I hope civil libertarians aren't counting on the gun activists...
GOP ex-congressman and right wing talk show host Joe Walsh has been conducting an ongoing dialog about the alleged war on cops:
But this is where it gets interesting. Liberals and libertarians keep deluding themselves that the right's "anti-government" fervor translates to police tactics. It does not. They are against the federal government making people pay federal taxes and fees, sure. They don't like that. But they have no problem with authorities using repressive tactics against people they don't like. In fact, they would like to help them do it.
They all saw that stupid 300 movie and think they're ancient Greek warriors now ...
Molon labe (Greek: μολὼν λαβέ), meaning "come and take them", is a classical expression of defiance. When the Persian armies demanded that the Greeks surrender their weapons at the Battle of Thermopylae, King Leonidas I responded with this phrase.
Any civil libertarian who counts on gun nuts to stand with them against government authority is a fool.
Needless to say, shooting anyone is a terrible thing and shooting police officers is no exception. That should be obvious. Maybe if we didn't have so many guns all over the place there would be fewer shootings of innocent citizens and police officers.
In case you were wondering:
In urging law enforcement leaders to back new gun control efforts, President Barack Obama is asking police chiefs and county sheriffs to unite behind a cause they don't even agree about among themselves.
Obama said Monday that he was seeking a "basic consensus" among law enforcement executives to pressure Congress for legislation to ban assault-style weapons and restrict high-capacity ammunition magazines, among a score of other measures.
But it turns out the two national groups representing police and sheriffs at a meeting of law enforcement officials Monday at the White House — the Major Cities Chiefs Association and the Major County Sheriffs Association — disagree on the initiative. The chiefs back it, while the sheriffs oppose it.
Philadelphia Police Commissioner Charles Ramsey, president of the police chiefs group, said the deaths of 20 students and six teachers and staff members at Sandy Hook Elementary School in Newtown, Conn., last month had settled the issue.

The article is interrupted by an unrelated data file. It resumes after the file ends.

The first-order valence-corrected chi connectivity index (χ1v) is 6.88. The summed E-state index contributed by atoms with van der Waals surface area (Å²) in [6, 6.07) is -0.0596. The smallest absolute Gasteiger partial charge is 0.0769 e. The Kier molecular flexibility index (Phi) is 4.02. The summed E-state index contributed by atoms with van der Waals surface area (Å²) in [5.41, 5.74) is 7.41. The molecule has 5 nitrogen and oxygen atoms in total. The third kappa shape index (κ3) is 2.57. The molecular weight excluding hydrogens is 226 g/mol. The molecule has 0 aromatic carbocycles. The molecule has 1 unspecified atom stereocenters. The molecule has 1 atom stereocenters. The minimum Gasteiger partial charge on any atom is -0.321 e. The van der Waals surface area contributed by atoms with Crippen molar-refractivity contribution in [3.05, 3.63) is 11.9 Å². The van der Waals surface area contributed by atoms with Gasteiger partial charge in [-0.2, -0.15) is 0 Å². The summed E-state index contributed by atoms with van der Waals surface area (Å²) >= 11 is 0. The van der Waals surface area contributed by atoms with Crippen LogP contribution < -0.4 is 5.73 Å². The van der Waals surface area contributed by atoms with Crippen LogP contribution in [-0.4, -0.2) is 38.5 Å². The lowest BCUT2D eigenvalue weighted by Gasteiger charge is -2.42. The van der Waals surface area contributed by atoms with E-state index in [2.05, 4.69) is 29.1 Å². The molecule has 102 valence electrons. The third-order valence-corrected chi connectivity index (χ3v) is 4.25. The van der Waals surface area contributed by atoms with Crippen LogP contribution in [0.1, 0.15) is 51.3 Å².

"If the slaughter of 20 babies does not capture and hold your attention, then I give up, because I don't know what else will," Ramsey said last week. "We have to pass legislation."
But in a letter to Vice President Joe Biden (.pdf), who is leading the White House lobbying effort, the sheriffs group argued that "a ban on assault weapons alone will not address the issues of gun violence we are facing in our country today."
Nor would limiting magazine capacity, it said: "The problem is not the law-abiding citizen that will follow the restrictions; the problem again is one of access. ... (E)ven if you can’t buy in bulk, you can still buy multiple boxes of smaller quantities."
Similarly, the International Association of Chiefs of Police said in a position paper (.pdf) that it was "a strong supporter of the assault weapons ban" and measures to limit ammunition capacity. But the Constitutional Sheriffs and Peace Officers Association applauded what it called efforts to "uphold and defend the Constitution against Obama's unlawful gun control measures."
Chiefs vs. sheriffs
The divide reflects a cultural and political gulf between police chiefs and sheriffs in a number of areas, criminal justice experts told NBC News.
Police chiefs run departments in cities where most gun crimes take place, according to FBI crime statistics over the past decade. Sheriffs run departments in counties, some or all of their jurisdictions covering rural areas where hunting and sport shooting are cherished rights. As a result, "you have these wildly different views of guns," said Gary Kleck, a professor of criminology and criminal justice at Florida State University in Tallahassee.
In counties, particularly heavily rural ones, "guns equal hunting, fishing, father-and-son-bonding-type things," he said, while in cities, "guns equal crime."
Those community views have real political effects, according to Kleck and another expert, Scott H. Decker, a professor of criminology at Arizona State University in Tempe.
"The big difference is a sheriff is elected and has to face the voters every four years," Decker said, but police chiefs are almost always appointed.
"If you're a police chief, you're not responsible to an electorate," Kleck said, and are therefore more free to advocate for politically unpopular policies like bans on certain kinds of weapons.
Oh, and in case you googled police polling on this question and came up with dozens of hit for some survey by a group called "Police One" check this fact check:
(The) March survey by a group called PoliceOne.com, a news and resource site for law enforcement officers. The survey wasn’t a scientific poll that aimed to gather responses from a random sample of the nation’s police officers. Rather, it was a self-selected Internet poll, in which more than 15,000 of PoliceOne.com’s 400,000 registered members chose to respond, either because of email solicitation or a link to the survey on the PoliceOne.com website.
In other words, it's completely useless.